Not too many people in my family play video games. I don’t come from that line of heritage. My mother hasn’t ever touched a video game system in her life, other than to get my original PS1 out of the box when I was 7-years-old. A few of my cousins play, but they aren’t really into online gaming so I rarely; if ever game with them.
Yet, there is my father. He’s a normal every day 50-year-old. He struggles with new technology some times, he doesn’t understand the lingo of the “youth.” I can remember him playing Madden with me when I was a teenager and me crushing him in NFL Blitz as a young pre-teen.
But he has a secret. It’s a big one. He’s a damn good Galaga player and when I can poke and prod him into playing, it’s something magical to watch.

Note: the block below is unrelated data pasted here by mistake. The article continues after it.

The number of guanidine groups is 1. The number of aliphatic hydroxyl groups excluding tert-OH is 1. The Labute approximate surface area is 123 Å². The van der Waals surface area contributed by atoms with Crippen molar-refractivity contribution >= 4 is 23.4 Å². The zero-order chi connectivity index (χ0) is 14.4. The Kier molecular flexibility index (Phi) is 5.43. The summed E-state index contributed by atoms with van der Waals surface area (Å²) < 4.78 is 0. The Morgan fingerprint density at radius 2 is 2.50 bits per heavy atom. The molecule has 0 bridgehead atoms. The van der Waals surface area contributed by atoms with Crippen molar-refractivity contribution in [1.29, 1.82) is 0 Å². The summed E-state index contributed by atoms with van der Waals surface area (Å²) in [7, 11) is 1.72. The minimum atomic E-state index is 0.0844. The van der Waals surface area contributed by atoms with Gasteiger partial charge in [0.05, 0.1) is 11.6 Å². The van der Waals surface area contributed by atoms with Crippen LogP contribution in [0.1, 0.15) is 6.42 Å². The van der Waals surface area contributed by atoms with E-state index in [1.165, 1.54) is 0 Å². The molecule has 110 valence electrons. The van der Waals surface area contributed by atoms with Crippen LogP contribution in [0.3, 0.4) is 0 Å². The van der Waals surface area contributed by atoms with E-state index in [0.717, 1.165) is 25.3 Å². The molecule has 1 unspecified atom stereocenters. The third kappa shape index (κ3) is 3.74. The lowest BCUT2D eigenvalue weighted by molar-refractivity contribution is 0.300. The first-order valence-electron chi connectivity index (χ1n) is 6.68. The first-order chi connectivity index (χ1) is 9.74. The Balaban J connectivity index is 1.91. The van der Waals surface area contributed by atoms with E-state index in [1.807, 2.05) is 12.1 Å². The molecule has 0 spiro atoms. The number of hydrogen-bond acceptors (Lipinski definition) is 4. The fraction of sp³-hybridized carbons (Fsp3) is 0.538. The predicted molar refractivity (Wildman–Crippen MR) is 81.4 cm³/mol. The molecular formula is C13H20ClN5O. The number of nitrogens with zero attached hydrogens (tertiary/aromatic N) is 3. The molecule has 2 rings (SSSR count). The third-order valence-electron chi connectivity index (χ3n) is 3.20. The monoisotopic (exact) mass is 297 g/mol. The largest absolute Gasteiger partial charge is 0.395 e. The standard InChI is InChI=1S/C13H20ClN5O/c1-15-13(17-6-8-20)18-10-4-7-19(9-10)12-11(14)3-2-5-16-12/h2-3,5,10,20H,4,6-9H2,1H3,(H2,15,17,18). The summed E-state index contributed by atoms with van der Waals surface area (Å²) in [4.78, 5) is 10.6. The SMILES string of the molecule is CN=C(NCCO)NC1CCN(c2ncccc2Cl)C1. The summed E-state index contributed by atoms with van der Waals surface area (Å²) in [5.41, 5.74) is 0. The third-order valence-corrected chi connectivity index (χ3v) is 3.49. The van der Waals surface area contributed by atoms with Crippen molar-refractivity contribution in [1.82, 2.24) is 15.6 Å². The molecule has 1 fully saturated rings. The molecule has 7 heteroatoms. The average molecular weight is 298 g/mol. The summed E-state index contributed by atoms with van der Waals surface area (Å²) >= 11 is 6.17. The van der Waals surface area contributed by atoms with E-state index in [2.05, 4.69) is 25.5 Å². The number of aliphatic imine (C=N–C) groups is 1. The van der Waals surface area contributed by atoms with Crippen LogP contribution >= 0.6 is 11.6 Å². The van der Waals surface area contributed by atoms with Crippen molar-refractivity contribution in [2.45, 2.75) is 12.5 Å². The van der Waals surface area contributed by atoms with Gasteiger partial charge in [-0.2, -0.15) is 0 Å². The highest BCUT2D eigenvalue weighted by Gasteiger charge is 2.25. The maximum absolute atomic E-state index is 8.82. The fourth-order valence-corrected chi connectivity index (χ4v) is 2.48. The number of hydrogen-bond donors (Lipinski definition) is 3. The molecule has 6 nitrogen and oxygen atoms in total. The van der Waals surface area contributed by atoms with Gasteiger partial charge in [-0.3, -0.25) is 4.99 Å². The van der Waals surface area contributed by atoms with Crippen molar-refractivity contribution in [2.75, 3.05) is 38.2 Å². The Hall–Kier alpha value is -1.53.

Up until a few weeks ago, when I bought the Namco Greatest Hits for my PlayStation 2, there was only one Galaga machine that is in our area. It’s in the small 20 by 15 arcade room that also features two big buck hunters, an air hockey table and a basketball free-throw game.
The thing about that specific Galaga machine is that all ten of the high scores feature the initials OJC, and belong to my dad.
While my dad can surprise me from time to time and he’s quite talented in many different areas of his life, nothing compares to watching him slow down his mind and focus solely on keeping that little space ship safe while destroying the alien crafts.
Watching him play is so wonderful, so magical. When he loses himself in that goal of beating his top score which is something he never boasts about to anyone and to my knowledge I’m the only person that knows about this.
So here is to bonding over a game, Galaga, that I don’t play but that my father actually does and our time spent together bonding over this ancient fixed shooter.